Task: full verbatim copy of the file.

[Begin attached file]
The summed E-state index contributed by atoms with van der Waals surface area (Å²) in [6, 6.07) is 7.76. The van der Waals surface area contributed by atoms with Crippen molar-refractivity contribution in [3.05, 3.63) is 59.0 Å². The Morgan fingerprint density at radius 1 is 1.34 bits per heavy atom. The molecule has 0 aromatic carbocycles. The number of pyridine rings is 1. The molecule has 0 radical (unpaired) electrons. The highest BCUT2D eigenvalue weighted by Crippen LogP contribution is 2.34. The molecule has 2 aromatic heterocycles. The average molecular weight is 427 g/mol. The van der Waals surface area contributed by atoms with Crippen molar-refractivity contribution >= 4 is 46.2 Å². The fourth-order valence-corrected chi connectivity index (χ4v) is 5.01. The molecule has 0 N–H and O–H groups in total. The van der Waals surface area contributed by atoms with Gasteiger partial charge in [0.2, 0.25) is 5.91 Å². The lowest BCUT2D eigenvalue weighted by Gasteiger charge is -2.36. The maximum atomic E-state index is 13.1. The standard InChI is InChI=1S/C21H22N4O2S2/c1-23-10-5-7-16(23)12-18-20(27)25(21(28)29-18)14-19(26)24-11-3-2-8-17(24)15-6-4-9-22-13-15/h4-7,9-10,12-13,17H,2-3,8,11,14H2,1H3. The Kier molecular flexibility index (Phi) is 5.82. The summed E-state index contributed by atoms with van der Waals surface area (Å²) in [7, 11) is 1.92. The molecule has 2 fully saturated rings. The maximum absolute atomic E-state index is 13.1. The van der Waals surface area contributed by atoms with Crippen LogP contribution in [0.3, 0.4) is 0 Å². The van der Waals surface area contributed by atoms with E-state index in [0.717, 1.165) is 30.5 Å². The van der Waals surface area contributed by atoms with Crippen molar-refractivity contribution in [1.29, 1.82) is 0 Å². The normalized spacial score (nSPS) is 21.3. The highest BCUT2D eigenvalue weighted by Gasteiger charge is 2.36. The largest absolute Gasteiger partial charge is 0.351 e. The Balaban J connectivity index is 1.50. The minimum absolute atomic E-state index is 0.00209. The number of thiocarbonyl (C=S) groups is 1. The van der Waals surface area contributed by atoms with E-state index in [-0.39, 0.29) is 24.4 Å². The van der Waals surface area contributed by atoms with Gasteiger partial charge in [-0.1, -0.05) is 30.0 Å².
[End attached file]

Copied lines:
The summed E-state index contributed by atoms with van der Waals surface area (Å²) in [6, 6.07) is 7.76. The van der Waals surface area contributed by atoms with Crippen molar-refractivity contribution in [3.05, 3.63) is 59.0 Å². The Morgan fingerprint density at radius 1 is 1.34 bits per heavy atom. The molecule has 0 aromatic carbocycles. The number of pyridine rings is 1. The molecule has 0 radical (unpaired) electrons. The highest BCUT2D eigenvalue weighted by Crippen LogP contribution is 2.34. The molecule has 2 aromatic heterocycles. The average molecular weight is 427 g/mol. The van der Waals surface area contributed by atoms with Crippen molar-refractivity contribution >= 4 is 46.2 Å². The fourth-order valence-corrected chi connectivity index (χ4v) is 5.01. The molecule has 0 N–H and O–H groups in total. The van der Waals surface area contributed by atoms with Gasteiger partial charge in [0.2, 0.25) is 5.91 Å². The lowest BCUT2D eigenvalue weighted by Gasteiger charge is -2.36. The maximum atomic E-state index is 13.1. The standard InChI is InChI=1S/C21H22N4O2S2/c1-23-10-5-7-16(23)12-18-20(27)25(21(28)29-18)14-19(26)24-11-3-2-8-17(24)15-6-4-9-22-13-15/h4-7,9-10,12-13,17H,2-3,8,11,14H2,1H3. The Kier molecular flexibility index (Phi) is 5.82. The summed E-state index contributed by atoms with van der Waals surface area (Å²) in [7, 11) is 1.92. The molecule has 2 fully saturated rings. The maximum absolute atomic E-state index is 13.1. The van der Waals surface area contributed by atoms with Crippen LogP contribution in [0.3, 0.4) is 0 Å². The van der Waals surface area contributed by atoms with E-state index in [0.717, 1.165) is 30.5 Å². The van der Waals surface area contributed by atoms with Crippen molar-refractivity contribution in [1.29, 1.82) is 0 Å². The normalized spacial score (nSPS) is 21.3. The highest BCUT2D eigenvalue weighted by Gasteiger charge is 2.36. The largest absolute Gasteiger partial charge is 0.351 e. The Balaban J connectivity index is 1.50. The minimum absolute atomic E-state index is 0.00209. The number of thiocarbonyl (C=S) groups is 1. The van der Waals surface area contributed by atoms with E-state index in [-0.39, 0.29) is 24.4 Å². The van der Waals surface area contributed by atoms with Gasteiger partial charge in [-0.1, -0.05) is 30.0 Å².